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Health Highlights: Sept. 22, 2016

Here are some of the latest health and medical news developments, compiled by the editors of HealthDay:

U.S. Maternal Mortality Rates Rise While Global Rates Drop

While maternal mortality rates have dropped worldwide, the United States is one of the few developed nations to witness the opposite, a new report shows.

As those rates in America have increased by more than half since 1990, the global rate fell by more than a third since 2000. Those sobering statistics come from the Institute of Health Metrics and Evaluation, a research group funded by the Gates Foundation, The New York Times reported.

In 2013, the U.S. rate of maternal deaths -- when a woman dies from complications of pregnancy or childbirth -- was 28 per 100,000 births. The rate was triple that of Canada, the report showed, although the same researchers estimated that the U.S. rate dropped to 25 per 100,000 births by 2015.

The United States was one of the few rich nations to see an increase; some of the 24 other countries that saw an increase included South Sudan and the Democratic Republic of Congo. And countries like Russia, Iran, Vietnam and Romania saw declines in maternal mortality rates, according to the Times.

This is not the first report to show troubling trends in U.S. maternal mortality rates. An analysis published last summer found the rate had increased by 27 percent for 48 states and the District of Columbia in recent years. Black women seemed to be hit the hardest, the newspaper reported.

Researchers have suggested that the obesity epidemic, and accompanying chronic health conditions like heart disease, fueled the increase, the Times said. Poor black women have shown sharply higher rates of maternal mortality than white women, as they have simultaneously also shown the greatest increases in obesity rates.

"The really scary thing to us is all the deaths from cardiovascular disease and heart failure," Dr. William Callaghan, head of the Maternal and Infant Health Branch at the U.S. Centers for Disease Control and Prevention, told the newspaper. "It's a quarter of all deaths. There were almost none in the remote past."


Blue Bell Cookie Dough Ice Cream Recalled

Blue Bell Ice Cream Co. says it is recalling select lots of its ice cream containing cookie dough, due to potential listeria contamination from a third-party supplier of the dough.

According to documents posted Sept. 20 on the Blue Bell website, the supplier, Aspen Hills, issued a voluntary recall of three lots of its No Egg Chocolate Chip Cookie Dough. Aspen Hills says there are "concerns of possible Listeria monocytogenes contamination" linked to the dough, although no actual cases of illness have been reported.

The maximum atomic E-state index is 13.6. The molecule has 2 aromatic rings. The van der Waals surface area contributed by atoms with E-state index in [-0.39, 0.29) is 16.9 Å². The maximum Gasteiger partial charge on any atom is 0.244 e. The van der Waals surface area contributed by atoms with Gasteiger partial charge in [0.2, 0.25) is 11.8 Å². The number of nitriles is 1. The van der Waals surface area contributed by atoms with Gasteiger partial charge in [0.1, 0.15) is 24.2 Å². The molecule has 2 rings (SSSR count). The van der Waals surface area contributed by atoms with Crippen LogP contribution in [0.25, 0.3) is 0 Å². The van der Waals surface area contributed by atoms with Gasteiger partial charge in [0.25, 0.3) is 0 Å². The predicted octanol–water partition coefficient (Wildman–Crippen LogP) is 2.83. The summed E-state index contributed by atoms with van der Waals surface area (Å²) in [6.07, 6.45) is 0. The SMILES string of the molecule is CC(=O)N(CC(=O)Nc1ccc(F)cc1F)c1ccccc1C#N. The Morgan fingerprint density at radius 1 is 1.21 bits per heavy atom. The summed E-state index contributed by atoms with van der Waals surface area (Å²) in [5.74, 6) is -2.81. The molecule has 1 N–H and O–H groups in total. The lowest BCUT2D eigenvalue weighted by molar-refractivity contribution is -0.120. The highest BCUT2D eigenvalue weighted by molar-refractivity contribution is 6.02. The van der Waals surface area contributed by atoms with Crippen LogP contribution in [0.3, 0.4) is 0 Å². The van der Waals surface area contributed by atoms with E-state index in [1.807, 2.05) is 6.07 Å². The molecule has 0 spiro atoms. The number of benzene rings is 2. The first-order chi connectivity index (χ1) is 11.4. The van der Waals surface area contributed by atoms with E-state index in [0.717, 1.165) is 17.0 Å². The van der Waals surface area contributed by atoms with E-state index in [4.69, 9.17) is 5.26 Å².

The cookie dough was used in certain lots of Blue Bell Ice cream under recall, which include:

Half-gallons of Blue Bell Chocolate Chip Cookie Dough Ice Cream, code date 082618226; Cookie Two Step code dates 080418222, 081818224; and pints of Blue Bell Chocolate Chip Cookie Dough Ice Cream code dates 081518242, 082418242.

Code dates can be found on the bottom of the carton. Ice cream shipped to 10 states is thought to be affected: Alabama, Florida, Georgia, Kentucky, Louisiana, Mississippi, North Carolina, South Carolina, Tennessee and Virginia. No illnesses have been reported so far, Blue Bell said.

Consumers with questions can contact Blue Bell at 979-836-7977, Monday to Friday, 8 a.m. to 5 p.m. CT.

Most healthy people infected with L. monocytogenes only suffer short-term symptoms that include high fever, headache, stiffness, nausea, abdominal pain and diarrhea. But the bacteria can cause serious and sometimes fatal infections in young children, the elderly and those with weakened immune systems, the company said.

Last year, Blue Bell halted its sales and issued a voluntary recall of all products due to contamination tied to listeria in four states that included three deaths.


Facebook's Zuckerberg to Spend $3B to Fight Disease

Facebook CEO Mark Zuckerberg and his wife Dr. Priscilla Chan, a pediatrician, say they will spend $3 billion over 10 years to help cure disease.

The aim of the Chan Zuckerberg Initiative is to "work together to cure, prevent or manage all disease within our children's lifetime," Chan said during an event in San Francisco Wednesday, USA Today reported.

Zuckerberg spoke after his wife and said the initiative's goal is to "make a better future for our children."

According to the couple, the project will fund a $600 million research center in San Francisco called the Biohub, in a partnership with the University of California, San Francisco, Stanford University and Berkeley.

The announcement comes after a pledge made by the couple last December to disperse 99 percent of their fortune in their lifetime to "advance human potential and promote equality for all children in the next generation."

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